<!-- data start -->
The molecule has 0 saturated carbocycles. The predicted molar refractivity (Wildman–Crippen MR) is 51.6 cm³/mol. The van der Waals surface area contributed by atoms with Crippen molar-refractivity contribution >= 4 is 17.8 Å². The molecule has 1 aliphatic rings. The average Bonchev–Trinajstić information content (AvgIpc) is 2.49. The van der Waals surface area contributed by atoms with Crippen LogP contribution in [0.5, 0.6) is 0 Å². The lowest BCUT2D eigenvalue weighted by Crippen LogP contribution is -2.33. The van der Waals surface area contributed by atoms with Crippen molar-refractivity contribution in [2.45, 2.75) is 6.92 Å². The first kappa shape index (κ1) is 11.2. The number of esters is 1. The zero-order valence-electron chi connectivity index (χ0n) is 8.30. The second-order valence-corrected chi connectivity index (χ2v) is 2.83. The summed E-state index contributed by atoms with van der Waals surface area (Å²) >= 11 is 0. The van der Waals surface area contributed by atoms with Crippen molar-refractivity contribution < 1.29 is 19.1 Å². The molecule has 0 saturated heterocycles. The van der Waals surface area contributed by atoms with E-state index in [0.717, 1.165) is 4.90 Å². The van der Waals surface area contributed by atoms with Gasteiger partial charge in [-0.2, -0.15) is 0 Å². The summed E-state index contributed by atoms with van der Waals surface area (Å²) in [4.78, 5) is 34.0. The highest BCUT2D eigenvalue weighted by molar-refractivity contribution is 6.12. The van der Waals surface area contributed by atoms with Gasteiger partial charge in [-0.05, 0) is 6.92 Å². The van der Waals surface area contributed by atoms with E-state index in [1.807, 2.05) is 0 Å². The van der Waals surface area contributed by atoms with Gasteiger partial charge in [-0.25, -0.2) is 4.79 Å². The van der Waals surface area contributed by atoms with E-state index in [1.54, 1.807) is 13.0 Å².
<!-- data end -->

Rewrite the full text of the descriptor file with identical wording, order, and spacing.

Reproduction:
The molecule has 0 saturated carbocycles. The predicted molar refractivity (Wildman–Crippen MR) is 51.6 cm³/mol. The van der Waals surface area contributed by atoms with Crippen molar-refractivity contribution >= 4 is 17.8 Å². The molecule has 1 aliphatic rings. The average Bonchev–Trinajstić information content (AvgIpc) is 2.49. The van der Waals surface area contributed by atoms with Crippen LogP contribution in [0.5, 0.6) is 0 Å². The lowest BCUT2D eigenvalue weighted by Crippen LogP contribution is -2.33. The van der Waals surface area contributed by atoms with Crippen molar-refractivity contribution in [2.45, 2.75) is 6.92 Å². The first kappa shape index (κ1) is 11.2. The number of esters is 1. The zero-order valence-electron chi connectivity index (χ0n) is 8.30. The second-order valence-corrected chi connectivity index (χ2v) is 2.83. The summed E-state index contributed by atoms with van der Waals surface area (Å²) >= 11 is 0. The van der Waals surface area contributed by atoms with Crippen molar-refractivity contribution < 1.29 is 19.1 Å². The molecule has 0 saturated heterocycles. The van der Waals surface area contributed by atoms with E-state index in [0.717, 1.165) is 4.90 Å². The van der Waals surface area contributed by atoms with Gasteiger partial charge in [-0.2, -0.15) is 0 Å². The summed E-state index contributed by atoms with van der Waals surface area (Å²) in [4.78, 5) is 34.0. The highest BCUT2D eigenvalue weighted by molar-refractivity contribution is 6.12. The van der Waals surface area contributed by atoms with Gasteiger partial charge in [-0.05, 0) is 6.92 Å². The van der Waals surface area contributed by atoms with E-state index in [1.807, 2.05) is 0 Å². The van der Waals surface area contributed by atoms with Gasteiger partial charge in [-0.25, -0.2) is 4.79 Å². The van der Waals surface area contributed by atoms with E-state index in [1.54, 1.807) is 13.0 Å².